- Are there aspects of our technological capabilities we should be sharing with analysts, shareholders and the street in general in telling and advancing our story, and, if so, are we sharing them? If not, why not?
Within the Context of Executing the Strategy
The CIO articulates how strategic initiatives are driven by critical technologies and how the organization is facilitating the design and implementation of controls over these various technologies to ensure they perform effectively, as well as how strategic objectives are achieved. The strategic execution context briefing answers such questions as:
- What technologies are critical to implementing our strategic initiatives and accomplishing our business objectives (e.g., growth, customer fulfillment, profitability enhancement, innovation and process improvement)?
- How are we ensuring these technologies are functioning effectively?
- How are the CIO organization and the business collaborating to ensure the return on the organization’s investment in these technologies is being realized?
- What challenges are we encountering in implementing these technologies in executing the strategy, and what is the effect of these challenges on the success of our strategic initiatives?
- Do we have reliable and timely information for decision-making along with the supporting data we need to execute strategic initiatives?
Within the Context of Mitigating Risks
The CIO uses a broader business view to identify specific risks that either may be a result of technology or are mitigated partly through the application of technology. Example questions answered in the risk mitigation context may include:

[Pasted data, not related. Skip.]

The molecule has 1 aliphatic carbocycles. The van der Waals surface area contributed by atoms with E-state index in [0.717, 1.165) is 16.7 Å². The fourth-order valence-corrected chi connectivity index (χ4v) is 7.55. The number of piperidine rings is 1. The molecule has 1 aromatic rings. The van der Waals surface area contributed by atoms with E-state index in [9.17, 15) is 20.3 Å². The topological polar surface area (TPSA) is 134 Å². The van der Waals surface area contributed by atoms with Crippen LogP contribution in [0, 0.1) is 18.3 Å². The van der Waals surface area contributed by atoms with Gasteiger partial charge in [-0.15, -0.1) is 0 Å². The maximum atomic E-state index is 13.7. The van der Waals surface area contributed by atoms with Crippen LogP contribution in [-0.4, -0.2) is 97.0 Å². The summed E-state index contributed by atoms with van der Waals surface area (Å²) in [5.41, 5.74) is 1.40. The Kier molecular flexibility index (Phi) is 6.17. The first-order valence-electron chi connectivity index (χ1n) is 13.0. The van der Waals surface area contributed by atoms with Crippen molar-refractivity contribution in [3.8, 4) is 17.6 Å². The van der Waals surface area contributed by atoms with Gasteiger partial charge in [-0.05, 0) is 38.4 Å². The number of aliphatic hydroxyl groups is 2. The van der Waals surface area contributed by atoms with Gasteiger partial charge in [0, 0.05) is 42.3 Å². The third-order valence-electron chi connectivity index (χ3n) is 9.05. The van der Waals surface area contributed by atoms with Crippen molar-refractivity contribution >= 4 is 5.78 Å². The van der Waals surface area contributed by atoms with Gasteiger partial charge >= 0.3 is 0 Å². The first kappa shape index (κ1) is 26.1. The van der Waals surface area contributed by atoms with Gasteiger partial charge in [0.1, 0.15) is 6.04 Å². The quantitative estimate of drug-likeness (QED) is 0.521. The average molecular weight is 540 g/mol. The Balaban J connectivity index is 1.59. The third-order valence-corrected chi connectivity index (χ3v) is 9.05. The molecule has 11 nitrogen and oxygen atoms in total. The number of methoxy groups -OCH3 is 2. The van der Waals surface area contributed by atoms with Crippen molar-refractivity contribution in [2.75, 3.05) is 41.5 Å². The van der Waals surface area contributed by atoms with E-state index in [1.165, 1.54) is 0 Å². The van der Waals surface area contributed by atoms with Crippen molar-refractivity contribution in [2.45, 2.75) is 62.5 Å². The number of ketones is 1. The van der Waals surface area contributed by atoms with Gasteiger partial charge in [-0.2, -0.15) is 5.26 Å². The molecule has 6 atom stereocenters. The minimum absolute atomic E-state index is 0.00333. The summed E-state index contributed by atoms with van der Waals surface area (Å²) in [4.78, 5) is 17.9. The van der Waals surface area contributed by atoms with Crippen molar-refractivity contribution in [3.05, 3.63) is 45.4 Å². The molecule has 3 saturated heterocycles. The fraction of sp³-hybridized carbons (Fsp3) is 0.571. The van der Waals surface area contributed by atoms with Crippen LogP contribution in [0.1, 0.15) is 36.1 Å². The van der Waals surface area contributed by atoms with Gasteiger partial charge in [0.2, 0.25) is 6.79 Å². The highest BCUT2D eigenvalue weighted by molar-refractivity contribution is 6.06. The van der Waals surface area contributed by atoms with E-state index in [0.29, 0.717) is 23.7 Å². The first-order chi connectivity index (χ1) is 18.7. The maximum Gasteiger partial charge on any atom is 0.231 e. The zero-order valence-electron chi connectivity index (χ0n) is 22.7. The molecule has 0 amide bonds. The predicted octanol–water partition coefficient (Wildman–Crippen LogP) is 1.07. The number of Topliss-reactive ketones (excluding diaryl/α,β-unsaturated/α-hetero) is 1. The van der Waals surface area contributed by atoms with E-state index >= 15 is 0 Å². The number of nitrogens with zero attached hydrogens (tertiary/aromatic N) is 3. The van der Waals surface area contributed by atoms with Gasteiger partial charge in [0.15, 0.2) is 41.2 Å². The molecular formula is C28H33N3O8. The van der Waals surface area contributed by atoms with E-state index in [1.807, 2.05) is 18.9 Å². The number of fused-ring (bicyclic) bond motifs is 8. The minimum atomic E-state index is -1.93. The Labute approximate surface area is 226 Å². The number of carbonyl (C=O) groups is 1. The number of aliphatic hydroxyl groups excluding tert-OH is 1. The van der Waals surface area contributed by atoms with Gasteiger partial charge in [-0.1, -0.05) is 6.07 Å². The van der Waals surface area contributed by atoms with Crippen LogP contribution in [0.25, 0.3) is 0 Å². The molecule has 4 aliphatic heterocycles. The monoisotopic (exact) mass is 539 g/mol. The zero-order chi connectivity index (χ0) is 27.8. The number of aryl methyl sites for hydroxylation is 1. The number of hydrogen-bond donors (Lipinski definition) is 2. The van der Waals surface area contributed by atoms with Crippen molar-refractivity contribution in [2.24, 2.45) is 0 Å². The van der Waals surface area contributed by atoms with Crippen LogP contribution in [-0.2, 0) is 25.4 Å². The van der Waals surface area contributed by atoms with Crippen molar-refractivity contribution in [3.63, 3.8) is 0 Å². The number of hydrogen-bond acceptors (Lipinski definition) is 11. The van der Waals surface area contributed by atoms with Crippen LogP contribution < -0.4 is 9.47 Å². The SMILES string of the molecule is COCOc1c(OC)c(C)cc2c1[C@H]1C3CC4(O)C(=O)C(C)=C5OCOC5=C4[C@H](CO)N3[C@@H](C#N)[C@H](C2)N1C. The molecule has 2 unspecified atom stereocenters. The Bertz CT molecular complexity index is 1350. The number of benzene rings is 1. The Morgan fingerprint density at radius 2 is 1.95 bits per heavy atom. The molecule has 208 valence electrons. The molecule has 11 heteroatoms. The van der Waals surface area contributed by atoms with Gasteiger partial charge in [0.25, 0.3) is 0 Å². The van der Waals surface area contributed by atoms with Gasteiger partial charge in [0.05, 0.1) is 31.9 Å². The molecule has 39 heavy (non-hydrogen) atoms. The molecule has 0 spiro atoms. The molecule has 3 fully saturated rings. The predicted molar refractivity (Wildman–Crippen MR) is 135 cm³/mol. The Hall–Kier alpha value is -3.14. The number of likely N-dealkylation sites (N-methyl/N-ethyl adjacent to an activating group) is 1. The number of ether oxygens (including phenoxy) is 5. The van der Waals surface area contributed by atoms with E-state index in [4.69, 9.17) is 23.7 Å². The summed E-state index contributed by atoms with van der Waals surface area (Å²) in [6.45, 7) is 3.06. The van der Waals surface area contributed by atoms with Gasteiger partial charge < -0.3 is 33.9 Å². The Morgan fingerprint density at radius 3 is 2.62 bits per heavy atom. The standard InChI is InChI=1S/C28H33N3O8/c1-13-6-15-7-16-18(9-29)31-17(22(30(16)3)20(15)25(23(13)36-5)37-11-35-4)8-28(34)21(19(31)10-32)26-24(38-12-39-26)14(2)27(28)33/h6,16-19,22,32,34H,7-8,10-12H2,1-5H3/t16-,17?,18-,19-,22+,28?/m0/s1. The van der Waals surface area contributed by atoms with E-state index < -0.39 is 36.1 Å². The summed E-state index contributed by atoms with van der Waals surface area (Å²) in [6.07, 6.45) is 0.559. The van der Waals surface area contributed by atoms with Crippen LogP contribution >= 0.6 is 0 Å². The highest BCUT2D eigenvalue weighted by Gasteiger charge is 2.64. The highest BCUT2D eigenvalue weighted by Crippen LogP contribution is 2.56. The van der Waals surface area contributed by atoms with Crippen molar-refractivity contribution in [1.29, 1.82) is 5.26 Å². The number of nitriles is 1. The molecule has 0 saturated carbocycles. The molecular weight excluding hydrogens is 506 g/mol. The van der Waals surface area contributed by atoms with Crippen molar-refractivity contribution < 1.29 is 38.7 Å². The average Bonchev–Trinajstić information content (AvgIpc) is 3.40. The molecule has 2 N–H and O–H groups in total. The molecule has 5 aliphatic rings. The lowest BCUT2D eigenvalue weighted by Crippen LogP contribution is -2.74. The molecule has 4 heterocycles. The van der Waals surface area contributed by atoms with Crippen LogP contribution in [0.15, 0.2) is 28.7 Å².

- What are the most significant risks arising from technology, and how do they affect the business, including its reputation and brand image? Have we assessed our tolerance for these risks?
- Are we mitigating the critical risks to an acceptable level? How do we know?
- What critical business risks are we mitigating using a risk response that relies on an important technology component? Is this technology component performing effectively? How do we know?
- Is technical debt limiting our company’s competitiveness?
- Are our existing operations and legacy IT systems failing short of performance expectations set by our competitors, especially competitors who are “born digital”?
In summary, the CIO’s objective is to provide a briefing on technology matters that resonates with directors across all three contexts:
- The business context: Are we managing disruptive change?
- The strategic context: Are we maximizing value contributed and ROI?